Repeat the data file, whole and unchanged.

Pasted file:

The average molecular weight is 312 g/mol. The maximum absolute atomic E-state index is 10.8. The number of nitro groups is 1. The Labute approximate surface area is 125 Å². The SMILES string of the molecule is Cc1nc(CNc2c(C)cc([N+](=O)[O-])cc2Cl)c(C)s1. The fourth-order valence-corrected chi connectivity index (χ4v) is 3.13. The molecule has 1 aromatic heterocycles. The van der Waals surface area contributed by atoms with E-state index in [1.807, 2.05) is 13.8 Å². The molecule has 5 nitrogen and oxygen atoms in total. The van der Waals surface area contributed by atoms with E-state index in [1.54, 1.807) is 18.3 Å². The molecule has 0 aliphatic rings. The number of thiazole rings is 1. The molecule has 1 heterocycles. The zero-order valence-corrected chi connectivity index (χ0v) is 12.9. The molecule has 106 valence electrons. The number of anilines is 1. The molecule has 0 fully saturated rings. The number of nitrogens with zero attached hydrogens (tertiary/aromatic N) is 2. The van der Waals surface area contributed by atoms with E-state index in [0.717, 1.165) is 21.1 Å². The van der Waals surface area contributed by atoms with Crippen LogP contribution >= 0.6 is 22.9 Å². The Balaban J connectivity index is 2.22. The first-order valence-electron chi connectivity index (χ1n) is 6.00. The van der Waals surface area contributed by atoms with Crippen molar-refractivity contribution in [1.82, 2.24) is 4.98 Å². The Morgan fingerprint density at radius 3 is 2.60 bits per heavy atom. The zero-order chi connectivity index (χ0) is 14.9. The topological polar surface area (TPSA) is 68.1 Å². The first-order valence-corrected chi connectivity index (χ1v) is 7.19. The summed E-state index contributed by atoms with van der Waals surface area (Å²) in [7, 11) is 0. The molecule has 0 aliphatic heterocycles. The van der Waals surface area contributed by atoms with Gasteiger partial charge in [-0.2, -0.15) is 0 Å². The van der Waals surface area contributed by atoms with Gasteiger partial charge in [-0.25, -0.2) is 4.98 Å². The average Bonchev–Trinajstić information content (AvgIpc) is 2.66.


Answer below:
The average molecular weight is 312 g/mol. The maximum absolute atomic E-state index is 10.8. The number of nitro groups is 1. The Labute approximate surface area is 125 Å². The SMILES string of the molecule is Cc1nc(CNc2c(C)cc([N+](=O)[O-])cc2Cl)c(C)s1. The fourth-order valence-corrected chi connectivity index (χ4v) is 3.13. The molecule has 1 aromatic heterocycles. The van der Waals surface area contributed by atoms with E-state index in [1.807, 2.05) is 13.8 Å². The molecule has 5 nitrogen and oxygen atoms in total. The van der Waals surface area contributed by atoms with E-state index in [1.54, 1.807) is 18.3 Å². The molecule has 0 aliphatic rings. The number of thiazole rings is 1. The molecule has 1 heterocycles. The zero-order valence-corrected chi connectivity index (χ0v) is 12.9. The molecule has 106 valence electrons. The number of anilines is 1. The molecule has 0 fully saturated rings. The number of nitrogens with zero attached hydrogens (tertiary/aromatic N) is 2. The van der Waals surface area contributed by atoms with E-state index in [0.717, 1.165) is 21.1 Å². The van der Waals surface area contributed by atoms with Crippen LogP contribution >= 0.6 is 22.9 Å². The Balaban J connectivity index is 2.22. The first-order valence-electron chi connectivity index (χ1n) is 6.00. The van der Waals surface area contributed by atoms with Crippen molar-refractivity contribution in [1.82, 2.24) is 4.98 Å². The Morgan fingerprint density at radius 3 is 2.60 bits per heavy atom. The zero-order chi connectivity index (χ0) is 14.9. The topological polar surface area (TPSA) is 68.1 Å². The first-order valence-corrected chi connectivity index (χ1v) is 7.19. The summed E-state index contributed by atoms with van der Waals surface area (Å²) in [7, 11) is 0. The molecule has 0 aliphatic heterocycles. The van der Waals surface area contributed by atoms with Gasteiger partial charge in [-0.2, -0.15) is 0 Å². The van der Waals surface area contributed by atoms with Gasteiger partial charge in [-0.25, -0.2) is 4.98 Å². The average Bonchev–Trinajstić information content (AvgIpc) is 2.66.